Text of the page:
Legal Issues Online May 2017GP0|#28ae3eb9-d865-484b-ac9f-3dfacb4ce997;L0|#028ae3eb9-d865-484b-ac9f-3dfacb4ce997|Strategic Security;GTSet|#8accba12-4830-47cd-9299-2b34a43444652017-05-01T04:00:00Z<h4>​AFTER THE ACTIVE SHOOTER</h4><p>On February 14, 2008, less than a year after a senior at Virginia Tech murdered 32 people on campus, Northern Illinois University (NIU) was the scene of a similar tragedy. A former NIU graduate student walked onto the stage of a lecture hall and began firing on students and faculty. That tragedy left six people dead, including the perpetrator. The United States Fire Administration compiled an <a href="/ASIS%20SM%20Documents/AAR%20Northern%20Illinois%20Univ%20Shooting%202008%20tr_167.pdf">after-action report </a>on the NIU incident. The report explains that NIU had studied the official report on the Virginia Tech shooting and was better prepared as a result.</p><h4>ROOT CAUSES OF RISK</h4><p><em><a href="" target="_blank">The Meaning of Security in the 21st Century,</a></em> a new global study conducted by the Economist Intelligence Unit, finds that large-scale sources of societal conflict—including resource scarcity, ethnic and religious differences, poverty, and income inequality—drive many security risks. </p><h4>CYBER INSURANCE</h4><p>Insurers are still in the process of amassing data to price risks for a cyber incident that results in data theft, <a href="/ASIS%20SM%20Documents/CyberBrief_Knake_Cyber-Insurance_OR.pdf">according to a brief </a>from the Council on Foreign Relations’ Digital and Cyberspace Policy Program.</p><h4>CHILD REFUGEES</h4><p><a href="" target="_blank">A Quilliam report</a> documents the migrant journey for children and unaccompanied minors and the risks they face. </p><h4>RESILIENCE</h4><p>The Rockefeller Foundation’s international resilience project, Resilient Cities, which aims to build resilience in cities around the world, <a href="" target="_blank">has released a new report</a> on Dakar, Senegal, the first city in Africa to release its own city resilience strategy. </p><h4>CYBERSECURITY </h4><p>Despite being unable to accurately price risks associated with cyberattacks, PricewaterhouseCoopers’ <em><a href="/ASIS%20SM%20Documents/reaping-dividends-cyber-resilience.pdf">Insurance 2020 & Beyond: Reaping the Dividends of Cyber Resilience</a></em> projects that the cyber insurance market will increase from $2.75 billion to $7.5 billion by 2020.</p><h4>ACCESS CONTROL </h4><p>A <a href="/ASIS%20SM%20Documents/HID-access-report-FINAL.pdf">September 2016 report from HID and IFSEC Global</a> takes a look at access control trends in Europe, the Middle East, and Africa. Among the findings: 30 percent of companies use encrypted access control credentials, and 81 percent require a higher level of security for access to certain areas. </p><h4>FREE SPEECH</h4><p>U.S. police officers have the right to complain about their jobs on social media, a <a href="" target="_blank">U.S. federal court of appeals recently ruled</a>. The court struck down a police department’s social media policy, which it said acted as a “virtual blanket prohibition on all speech critical of the government employer.”</p><h4>WARRANTS</h4><p>A U.S. judge ordered Google to comply with an FBI search warrant to provide customer emails stored outside the United States. <a href="" target="_blank">The order</a> is in direct conflict with a previous court ruling, which said Microsoft did not have to provide data to the FBI that was stored in Ireland.</p><h4>NATIONAL SECURITY</h4><p>The U.S. Department of the Treasury<a href=""> eased sanctions </a>on Russia to allow cybersecurity transactions with the Russian Federal Security Service to resume.</p>

Legal Issues Online May 2017 Report Resources May 2017 Report April 2017 Report Resources April 2017$110-Million-To-Settle-Class-Action-Lawsuits.aspx2017-03-29T04:00:00ZWells Fargo To Pay $110 Million To Settle Class Action Lawsuits Report March 2017 Online March 2017 Report March 2017 Report February 2017 Review: Litigation Report January 2017 Report Resources 2017 2016 Legal Report Online December 2016 Report Resources December 2016 and Security: The Risks of Arming Security Officers of Threats Report November 2016 Online November 2016 Report Resources November 2016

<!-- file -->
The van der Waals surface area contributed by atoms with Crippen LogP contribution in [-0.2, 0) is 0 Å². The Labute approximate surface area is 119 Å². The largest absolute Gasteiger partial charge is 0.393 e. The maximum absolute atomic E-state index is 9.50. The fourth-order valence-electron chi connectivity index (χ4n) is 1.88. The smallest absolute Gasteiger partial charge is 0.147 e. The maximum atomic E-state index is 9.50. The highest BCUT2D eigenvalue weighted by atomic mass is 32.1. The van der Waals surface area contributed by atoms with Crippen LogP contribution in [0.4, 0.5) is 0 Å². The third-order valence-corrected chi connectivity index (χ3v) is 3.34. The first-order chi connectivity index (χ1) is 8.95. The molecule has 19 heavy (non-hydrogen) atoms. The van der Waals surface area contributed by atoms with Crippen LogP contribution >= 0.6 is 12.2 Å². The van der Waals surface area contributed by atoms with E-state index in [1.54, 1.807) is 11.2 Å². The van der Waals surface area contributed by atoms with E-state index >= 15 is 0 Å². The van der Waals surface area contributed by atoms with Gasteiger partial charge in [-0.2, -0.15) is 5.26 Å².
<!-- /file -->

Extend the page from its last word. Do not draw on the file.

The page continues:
You May Also Like... Report April 2017<h4>​U.S. JUDICIAL DECISIONS</h4><p>Fraud. Volkswagen will plead guilty to three U.S. criminal felony counts and pay a $2.8 billion penalty to resolve a U.S. federal criminal investigation into its cheating on emissions tests. </p><p>The plea is the result of Volkswagen’s long-running scheme to sell roughly 590,000 diesel vehicles in the United States by using a device designed to cheat emissions tests, which are mandated by the U.S. Environmental Protection Agency (EPA) and the California Air Resources Board (CARB).</p><p>Volkswagen, according to the U.S. Department of Justice (DOJ), participated in a conspiracy to defraud the United States and its U.S. customers and to violate the Clean Air Act by misleading regulators and customers about whether its diesel vehicles complied with U.S. emissions standards. </p><p>Volkswagen also pleaded guilty to obstruction of justice for destroying documents related to the scheme and to a separate crime of importing vehicles that did not comply with U.S. emissions limits into the country.</p><p>“Under the terms of the plea agreement, which must be accepted by the court, Volkswagen will plead guilty to all these crimes, will be on probation for three years, will be under an independent corporate compliance monitor who will oversee the company for at least three years, and agrees to fully cooperate in the Justice Department’s ongoing investigation and prosecution of individuals responsible for these crimes,” the DOJ said in a statement.</p><p>A federal grand jury also indicted six former Volkswagen executives for their roles in the cheating scheme: Heinz-Jakob Neusser, former head of development; Jens Hadler, former head of engine development; Richard Dorenkamp, former head of engine development after-treatment department; Bernd Gottweis, former supervisor responsible for quality management and product safety; Oliver Schmidt, former general manager in charge of the environment and engineering office; and Jürgen Peter, part of the quality management and product safety group.</p><p>Volkswagen engineers began designing a new diesel engine in 2006 to meet U.S. emissions standards that would go into effect in 2007. The engine was marketed as a “clean diesel” engine, but Volkswagen soon realized that it could not design an engine to meet the stricter standards and attract sufficient customer demand in the United States. So, Volkswagen decided to use a software function to cheat U.S. emissions tests.</p><p>“Volkswagen engineers working under Dorenkamp and Hadler designed and implemented software to recognize whether a vehicle was undergoing standard U.S. emissions testing on a dynamometer (device for measuring force) or it was being driven on the road under normal driving conditions,” the DOJ said. “If the software detected that the vehicle was not being tested, it operated in a different mode, in which the vehicle’s emissions control systems were reduced substantially, causing the vehicle to emit [mono-nitrogen oxides] up to 40 times higher than U.S. standards.”</p><p>This new engine model was installed in Volkswagen vehicles beginning in 2009. The vehicles were then imported to the United States. To legally sell the vehicles in the United States, the coconspirators allegedly lied to the EPA about the existence of the test-cheating software.</p><p>In 2014, West Virginia University’s Center for Alternative Fuels, Engines, and Emissions published a study commissioned by the International Council on Clean Transportation. The study found “substantial discrepancies” for Volkswagen vehicles when tested on the road compared to when they were undergoing EPA and other tests on dynamometers. </p><p>Instead of telling the truth about the testing, however, Volkswagen employees—including Neusser, Gottweis, Schmidt, and Peter—attempted to disclose as little information as possible to U.S. regulators, customers, and the public. </p><p>U.S. regulators followed up with Volkswagen to determine why the discrepancies in testing were occurring. But in “implementing their strategy of disclosing as little as possible, Neusser, Gottweis, Schmidt, Peter, and their co-conspirators” provided regulators with “testing results, data, presentations, and statements in an attempt to make it appear that there were innocent mechanical and technological problems to blame, while secretly knowing that the primary reason for the discrepancy was their cheating software that was installed in every Volkswagen diesel vehicle sold in the United States,” the DOJ explained.</p><p>Volkswagen used this strategy with regulators for more than 18 months, successfully obstructing attempts to uncover the truth. </p><p>In a separate civil case, Volkswagen will pay $1.5 billion for violating EPA regulations and for customs fraud. The agreement with the EPA in the civil case also requires injunctive relief to prevent future violations. It also resolves alleged violations of the Financial Institutions Reform, Recovery, and Enforcement Act. (U.S. v. Volkswagen, U.S. District Court for the Eastern District of Michigan, No. 16-CR-20394, 2017)</p><p><strong>Surveillance.</strong> European Union (EU) member states may not impose general obligations on electronic communications services to retain data, the EU Court of Justice ruled. </p><p>The decision was a blow to the recently enacted U.K. Investigatory Powers Law, which allows the U.K. Home Department to require public telecommunications operators to retain all data related to communications for up to 12 months. The U.K. law was enacted in 2016 to replace the expiring Data Retention and Investigatory Powers Act (DRIPA) that was passed in 2014.</p><p>U.K. Member of Parliament Tom Watson and Brexit Secretary David Davis filed suit against DRIPA in 2014, and the U.K. High Court found parts of it to be unlawful and incompatible with EU law.</p><p>The U.K. government appealed the ruling, which brought the case to the EU Court of Justice. It found that EU law precludes the “general and indiscriminate” retention of electronic communications traffic data and location data.</p><p>“The fact that the data is retained without users of electronic commu­nications services being informed of the fact is likely to cause the persons concerned to feel that their private lives are the subject of constant surveillance,” the court wrote. “Consequently, only the objective of fighting serious crime is capable of justifying such interference.”</p><p>The court ruled that EU member states can—as a preventive measure—create provisions for targeted retention of electronic communications data to fight serious crime, “provided that such retention is, with respect to the categories of data to be retained, the means of communication affected, the persons concerned, and the chosen duration of retention, limited to what is strictly necessary.”</p><p>The court also explained that access to the data by national authorities must be subject to conditions, including being reviewed by an independent autho­rity and being retained within the European Union.</p><p>The U.K. law “exceeds the limits of what is strictly necessary and cannot be considered to be justified within a democratic society,” the court added. The U.K. government plans to appeal the ruling to the EU Court of Appeals because it has not completed Brexit and is still subject to EU law. (Secretary of State for the Home Department v. Tom Watson and Others, Court of Justice of the European Union, No. C-698/15, 2016)​</p><h4>U.S. LEGISLATION</h4><p><strong>Email.</strong> The U.S. House of Representatives passed legislation that would update privacy protections for electronic communications stored by third-party service providers.</p><p>The Email Privacy Act (H.R. 387) would update the Electronic Communications Privacy Act (ECPA) to require all U.S. government agencies to obtain a warrant to search Americans’ online communications, regardless of when the email was written. The ECPA currently allows the U.S. government to search any email that is more than 180 days old that’s stored on a third-party server, such as a Google or Yahoo server, without a warrant.</p><p>The bill was introduced in the 114th U.S. Congress and passed the House of Representatives unanimously, but stalled in the Senate.</p><p>“As a result of Congress’s failure to keep pace with technological developments, every American is at risk of having their emails warrantlessly searched by government agencies,” said bill cosponsor Representative Kevin Yoder (R-KS) in a statement. “It’s simple, in 2017 if the federal government wants to access Americans’ digital content, it must get a warrant.”</p><p>The bill has nine bipartisan cosponsors and has been sent to the Senate for consideration.​</p><h4>U.S. REGULATIONS</h4><p>Privacy. U.S. agencies published a final rule that requires contract employees who handle personally identifiable information (PII) or work with a system of records to complete privacy training. </p><p>The rule was crafted by the U.S. Department of Defense, the General Services Administration, and the National Aeronautics and Space Administration. It requires contract employees who handle PII to receive initial and annual privacy training on working with PII and the contractor’s incident response plan. </p><p>The privacy training must address the safeguarding of PII or a system of records, and should be “role-based, provide foundational as well as more advanced levels of training, and have measures in place to test the knowledge level of users,” according to the rule.</p><p>Contractors are also required to maintain documentation on employees’ privacy training and provide it to the agencies upon request.</p><p>The rule applies to contractors and subcontractors at or below the simplified acquisition threshold of approximately $150,000 and to contracts and subcontracts for commercial items.  ​</p><h4>OTHER LEGISLATION</h4><p><strong>​Wildlife Trafficking</strong>. China will ban all ivory commerce by the end of 2017 following years of growing pressure to shut down the world’s largest ivory market.</p><p>The shutdown of the market will occur in phases, according to China’s State Council, and the first step was the closure of legal ivory processing factories and businesses by March 31. The Ministry of Culture will now transition ivory to museums and other cultural institutions, and assist ivory workers to find related vocations.</p><p>Additionally, China will strengthen law enforcement supervision, publicity, and education to crack down on illegal processing of ivory within the nation.</p><h4>Elsewhere in the Courts</h4><p><strong>Corruption</strong></p><p>Brazilian global construction conglomerate Odebrecht S.A. and petrochemical company Braskem pleaded guilty and agreed to pay penalties of at least $3.5 billion to resolve U.S., Brazilian, and Swiss charges of bribery. The two companies used a business unit, dubbed a “Department of Bribery” by the U.S. Department of Justice (DOJ), to systematically pay hundreds of millions of dollars to corrupt government officials in countries around the world to win business. “The criminal conduct was directed by the highest levels of [Odebrecht], with the bribes paid through a complex network of shell companies, off-book transactions, and off-shore bank accounts,” according to the DOJ. (U.S. v. Odebrecht S.A., U.S. District Court for the Eastern District of New York, No. 16-643 (RJD), 2017; U.S. v. Braskem, U.S. District Court for the Eastern District of New York, No. 16-644 (RJD), 2017) </p><p><strong>Firearms</strong></p><p>A U.S. appeals court found that California’s 10-day waiting period to purchase a firearm is a reasonable safety precaution for all individuals seeking to purchase a gun, regardless of whether they have purchased a gun in the state before. In a lawsuit challenging California’s law that created the waiting period, the appeals court reversed a lower court’s decision, finding that the law does not violate plaintiffs’ Second Amendment rights under the U.S. Constitution because the waiting period is a “reasonable precaution for the purchase of a second or third weapon, as well as for a first purchase.” (Silvester v. Harris, U.S. Court of Appeals for the Ninth Circuit, No. 14-16840, 2016)</p><p><strong>Breaks</strong></p><p>Employees on rest breaks must be relieved of all of their duties, the California Supreme Court ruled, finding that a security firm violated state law by requiring security guards to carry phones and radios and remain on call during rest breaks. “California law requires employers to relieve their employees of all work-related duties and employer control during 10-minute rest periods,” the court wrote. The suit was brought by security guards employed by ABM Security Services, Inc. (Augustus v. ABM Security Services, Inc., Supreme Court of California, No. S224853, 2016)</p>GP0|#28ae3eb9-d865-484b-ac9f-3dfacb4ce997;L0|#028ae3eb9-d865-484b-ac9f-3dfacb4ce997|Strategic Security;GTSet|#8accba12-4830-47cd-9299-2b34a4344465 and Security: The Risks of Arming Security Officers<p>​Cinemark was not to blame for the 2012 shooting at its Aurora, Colorado, movie theater where gunman James Holmes killed 12 people and injured 70 more. A jury did not find a <a href="" target="_blank">lawyer’s argument compelling</a> that Cinemark should have provided armed security officers at the premier for <em>The Dark Knight Rises</em> because it was anticipating large crowds.</p><p>But should Cinemark have? Debates about armed security officers have flared up in the media and public discourse over the past few years. With the combination of a uniform and a firearm, armed officers may suggest a sense of security to the greater public, signaling that a business takes security and protection seriously. Others believe the presence of a gun merely stands to escalate dangerous situations.<br></p><p>The debate over the effect of firearms in such settings will not be settled anytime soon. But there are some things we do know about the consequences of arming security officers. Looking at it from an insurance perspective gives us a vantage to examine the risks and real-life consequences of arming security officers.<br></p><p><strong>Demand for Officers</strong><br></p><p>There are more than 1 million private security officers in the United States and about 650,000 police officers, according to the federal <a href="" target="_blank">Bureau of Labor Statistics (BLS)</a>. After several years of steep increases in the number of security officers, the field is expected to grow by a steady 5 percent every year, the BLS estimates. Private security officers, more and more, are the face of security in the United States.</p><p>In some industries, such as healthcare, armed officers are a growing presence. Crime in healthcare facilities is a serious issue, so hospitals are looking to provide stronger security. The percentage of healthcare facilities that reported staffing armed officers in 2014 was almost double the rate four years prior, according to an <a href="" target="_blank"><em>article in The New York Times. </em><br></a></p><p>“To protect their corridors, 52 percent of medical centers reported that their security personnel carried handguns and 47 percent said they used Tasers,” the Times reported, citing a 2014 survey by the International Association for Healthcare Security and Safety.<br></p><p>As discussed in a previous <em></em><a href="/Pages/The-Dangers-of-Protection-What-Makes-a-Guard-Firm-Low--or-High-Risk.aspx" target="_blank"><em>Security Management </em>article,</a> there’s been a pronounced demand for insurance for armed security officers at legal marijuana facilities. We can always expect there to be demand for armed officers at government facilities, though the demand at schools has decreased slightly.<br></p><p><strong>Pros and Cons of Armed Officers</strong><br></p><p>Many people perceive armed security officers favorably as a deterrent against violence and an assurance that a violent incident can be quickly quelled. From a client’s standpoint, it offers a perception of higher protection.</p><p>Armed security officers are widely accepted as warranted in certain locations where the threat level matches the use of force. Government contracts and high-profile corporate executives are protected by highly trained armed officers. At banks, the risk of robbery also justifies an armed officer.<br></p><p>But from an insurance and risk standpoint, it is difficult to craft a convincing argument for armed security officers in many settings. The presence of a gun is not proven to de-escalate a situation in every environment, and it is unlikely to deter violent and determined individuals. The presence of an additional firearm—even in an officer’s hands—only stands to increase the risk of casualties. This is particularly true of public or crowded environments, like stadiums, schools, and restaurants.<br></p><p>By looking at insurance claims, it’s clear that when a security officer discharges his or her gun, the resulting claims are serious. There is a big difference between an officer using mace and an officer using a gun. Claims resulting from the use of firearms are likely to breach insurance policy limits, so firms employing armed security officers are wise to purchase higher limits of liability than firms not employing armed officers.<br></p><p>When someone is shot by a security officer, his—or his estate—will likely sue the business that contracted the officer. And the security firm and officer are going to be brought into the suit as well—no matter how well-trained the officer. If it goes to trial, it is very rare for a judge and jury to believe use of the weapon was justified. It is almost always perceived as excessive force.<br></p><p>The insurance marketplace for security firms is very small, and employing armed officers reduces the market even further. This means firms that provide armed officers will be paying a higher premium for less coverage; they will most likely be relegated to the surplus lines insurance market, which can mean more policy exclusions. Therefore, it’s important for the security firm to weigh the increased costs and policy limitations of taking on an armed contract.<br></p><p><strong>Mitigating Risks of Armed Officers</strong><br></p><p>If a client insists on armed officers, there are steps that can be taken to reduce the risk of an officer discharging his or her weapon. </p><p>All officers should be checked against lists of individuals who are not permitted to carry firearms, in addition to the usual criminal background check. For armed posts, staff them with off-duty or former law enforcement officers; police receive extensive firearms training, as well as other training that helps them de-escalate challenging situations.<br></p><p>Consider local or state licensing requirements for armed security officers—they can vary by municipality. In some states, armed officers are not required to have special firearms training. For those states that do, officers and clients can be protected by ensuring that officers are trained to use firearms. Situational training, which is recommended for all officers, is particularly important for armed security officers as it teaches them to understand a judicious use of force for the environment they serve.<br></p><p>There are no easy, blanket answers to the question of whether to arm security officers. But looking at the risks and financial implications might help security leaders make decisions on a case-by-case basis.<br></p><p><em>Tory Brownyard is the president of Brownyard Group, a program administrator that pioneered liability insurance for security guard firms more than 60 years ago. He can be reached at or 1-800-645-5820.</em><br></p><p><br></p>GP0|#cd529cb2-129a-4422-a2d3-73680b0014d8;L0|#0cd529cb2-129a-4422-a2d3-73680b0014d8|Physical Security;GTSet|#8accba12-4830-47cd-9299-2b34a4344465 Review: The Process of Investigation<p>​<span style="line-height:1.5em;">The process of investigation is relevant for a wide array of security professionals </span><span style="line-height:1.5em;">both in the private and public sectors, including corporate investigators, attorneys, loss prevention specialists, and law enforcement personnel.</span></p><p><i>The Process of Investigation</i> sets out to address the needs of today’s private sector investigative professionals. Through 24 chapters, the authors provide a practical guide to conducting comprehensive investigations. Five main sections take the reader through fundamentals, methods, building a case, applying strategies, and using technology and other specialized investigative techniques. Among the topics explored in detail are qualities of the investigator, surveillance, interviews, report writing, and targeted violence.</p><p>The book has something interesting for all readers who work with investigations or just want to know more about the art and science. There is a lot of information for people new to the investigative area, and there is also something for the more experienced practitioner. Examples from real investigations help readers place the theory into a practical context. A point well made is that investigative success often comes from “applying common sense and uncommon persistence.”</p><p>Although the book takes an American view of investigation, most of the material is applicable for international use, and it should find a well-deserved place on the investigative professional’s bookshelf.</p><p><em><strong>Reviewer: Poul Nielsen,</strong> PCI, is an intelligence analyst and OSINT consultant at The Copenhagen Police Department. He has previously worked as a robbery detective and investigative consultant for several international companies. He serves on the ASIS International Investigations Council.</em></p>GP0|#28ae3eb9-d865-484b-ac9f-3dfacb4ce997;L0|#028ae3eb9-d865-484b-ac9f-3dfacb4ce997|Strategic Security;GTSet|#8accba12-4830-47cd-9299-2b34a4344465